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Tom Frewen: The G.C. – Part Three

Tom Frewen: The G.C. – Part Three

In a fresh embarrassment for government funding agency, NZ on Air, one of the four females in the taxpayer-funded reality tv show The G.C. has got herself on to the cover of Swedish lads’ mag Slitz as “Australia’s new supermodel.”

Rosanna “Rosie” Arkle is one of two “glamour models” on the show which received $420,000 from NZ on Air for a series initially described as a documentary about “seven Maori families living on Australia’s Gold Coast.”

Responding to criticism of the first episodes, the funding agency then published the original proposal which was for an “observational documentary series” about “seven young Maori who left New Zealand as ‘unskilled’ workers but are now striving for and achieving business and personal success on the Gold Coast.”

But the screened version is different again, with just one of the original characters joining nine new cast members including two non-Maori, at least one Australian, and a “glamour model” who was missing from cast lists supplied to NZ on Air even though she’s one of show’s stars.

The proposal, from Black Inc Media Ltd, 90% owned by the local affiliate of Dutch international television production giant Eyeworks, promised “this will be a Rautaki Maori [Maori Strategy] series-focused initiative focusing on ordinary Maori achieving success they don’t believe they could achieve in their own country.”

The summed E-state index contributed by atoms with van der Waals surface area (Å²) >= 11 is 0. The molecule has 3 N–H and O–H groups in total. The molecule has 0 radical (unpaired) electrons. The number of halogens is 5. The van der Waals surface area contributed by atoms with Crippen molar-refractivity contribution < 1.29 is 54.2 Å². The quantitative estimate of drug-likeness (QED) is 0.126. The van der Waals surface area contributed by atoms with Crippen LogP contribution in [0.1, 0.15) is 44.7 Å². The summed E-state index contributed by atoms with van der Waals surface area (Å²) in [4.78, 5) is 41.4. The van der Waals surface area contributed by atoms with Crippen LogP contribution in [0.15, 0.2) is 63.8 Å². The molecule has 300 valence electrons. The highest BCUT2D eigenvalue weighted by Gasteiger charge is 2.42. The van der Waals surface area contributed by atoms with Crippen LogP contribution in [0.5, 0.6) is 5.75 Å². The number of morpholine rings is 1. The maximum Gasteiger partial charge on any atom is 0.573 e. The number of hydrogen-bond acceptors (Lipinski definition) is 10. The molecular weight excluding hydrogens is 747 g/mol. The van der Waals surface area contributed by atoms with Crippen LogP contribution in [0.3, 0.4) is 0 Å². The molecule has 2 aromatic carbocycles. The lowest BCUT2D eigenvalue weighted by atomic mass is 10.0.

Among commentators buying this line, the Weekend Herald’s Fran O’Sullivan wrote: “The great thing about TV3's new reality show The G.C. is how it openly shows young go-for-it Mozzies (Maori Aussies) having a really good time. Instead of wallowing in some tribal backwater, they have skipped across the Tasman to build successful entrepreneurial futures alongside other Kiwis in Australia and enjoy the ‘sun, surf and sex’ lifestyles.” It was a pity, O’Sullivan opined, that Maori political leaders were not as positive as the characters in The G.C.



But two of the show’s four female characters are not Maori and at least one of them was not even born in New Zealand. Rosanna Arkle’s web page describes her ethnicity as caucasian, as does fellow cast member, Jessi Nugent. The show’s TV3 website says she comes from Towoomba while Arkle hails from Whangarei. Neither are in the core cast of nine in pre-production reports to NZ on Air dated October 20 and December 22 2011.

One possible explanation is Arkle’s inclusion about that time in Aussie lads’ mag ZOO Weekly’s 2011 Best Bums feature. While a positive career move to getting on the cover of Slitz, it might have alerted NZ on Air’s to The G.C.’s real purpose.

Arkle’s central role in the show’s promotion, including a forthcoming boxing match with Auckland wannabe celebrity Jaime Ridge, raises further questions about NZ on Air’s use of taxpayer funds to back what appears to be a highly-commercial celebrity-based entertainment vehicle for a giant international television production company, Eyeworks, and Australian-owned TV3.

As well as falling well short of its billing as a documentary about successful young Maori in Australia, The G.C. has also failed to retain its audience with its 5-plus audience slumping from over 400,000 on debut to around 255,000 last week.

ends

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